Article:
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Review: "Cleopatra of Egypt: From History to Myth" Edited by Susan Walker and Peter Higgs

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"Both my boyfriend and myself agreed that you would probably have gotten more out of [the British Museum's Cleopatra exhibit] if you had known more about the subject [Cleopatra] in the first place, and known how the different artifacts and people fitted into her life. My main criticisms were that the room it was in was too small, too busy and therefore too hot (may not sound like a big deal but it did mean that you couldn't really spend as much time looking at things and reading the descriptions), and there didn't seem to be a set chronological route round the exhibit. Everything just seemed to be a bit hit and miss."
WillowFaye

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Cleopatra of Egypt : From History to Myth
Cleopatra of Egypt : From History to Myth
Susan Walker and Peter Higgs, editors
Princeton University Press, 2001
ISBN 0691088357
Hardback: $60.00

Cleopatra of Egypt : From History to Myth, edited by the British Museum's Susan Walker and Peter Higgs, a collection of eleven essays and photographs of hundreds of artifacts, represents a collaboration between the Egyptian Department and the Greek and Roman Department at the British Museum. With 364 full-color plates and 261 black-and-white illustrations, Cleopatra of Egypt : From History to Myth is a lavish book meant to be perused at leisure.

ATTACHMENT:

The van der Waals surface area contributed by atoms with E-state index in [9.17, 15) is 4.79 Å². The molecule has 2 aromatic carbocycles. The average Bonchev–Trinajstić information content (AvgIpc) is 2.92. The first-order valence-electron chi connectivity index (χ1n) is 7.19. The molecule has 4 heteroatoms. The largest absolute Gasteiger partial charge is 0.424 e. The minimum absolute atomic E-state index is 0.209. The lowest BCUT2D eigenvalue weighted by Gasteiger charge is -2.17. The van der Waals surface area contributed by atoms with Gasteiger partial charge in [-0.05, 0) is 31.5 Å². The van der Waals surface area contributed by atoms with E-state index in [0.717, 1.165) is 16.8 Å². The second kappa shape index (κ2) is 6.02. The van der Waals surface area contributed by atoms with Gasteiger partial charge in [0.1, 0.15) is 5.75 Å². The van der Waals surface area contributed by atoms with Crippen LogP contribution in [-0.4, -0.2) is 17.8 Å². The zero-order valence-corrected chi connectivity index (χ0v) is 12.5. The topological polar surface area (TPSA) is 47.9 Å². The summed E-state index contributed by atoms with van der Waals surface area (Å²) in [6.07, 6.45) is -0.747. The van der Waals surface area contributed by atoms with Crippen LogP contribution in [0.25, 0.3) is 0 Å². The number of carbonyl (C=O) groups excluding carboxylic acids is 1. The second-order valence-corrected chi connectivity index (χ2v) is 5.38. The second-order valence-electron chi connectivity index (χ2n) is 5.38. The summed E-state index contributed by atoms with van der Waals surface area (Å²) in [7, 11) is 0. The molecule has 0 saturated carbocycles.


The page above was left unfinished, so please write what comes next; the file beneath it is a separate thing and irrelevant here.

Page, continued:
Photographs present a wide variety of artifacts from statues of the early Ptolemies to Renaissance paintings of the suicide of Queen Cleopatra of Egypt. Suggesting the era rather than the principal characters of the Cleopatra saga, pottery, jewelry, and floor mosaics show the skill and magnificence of the times. Reading through the British Museum's descriptions of the artifacts provides a grounding in the terminology used to describe Egyptian art of Ptolemaic Dynasty to which Cleopatra belonged. Supplementing the catalogue's art history lesson is an article by Sally-Ann Ashton entitled "Identifying the Egyptian-style Ptolemaic Queens." From this article the reader learns that the Ptolemaic queens' hair was usually braided and held back. Seen from the side, this style resembles a melon, and so it is described as a melon coiffure. The creases around the necks of the queens are referred to as "Venus rings," representing pudginess. Arsinoe II is represented with a crown with a double uraeus (the cobra head). If there are only one or three, it is most likely someone else. Cleopatra is thought to have had a rather long, aquiline nose, but unfortunately for those seeking a clear picture of what Cleopatra looked like, most of the statues thought to be of Cleopatra are missing this telltale part of the physiognomy.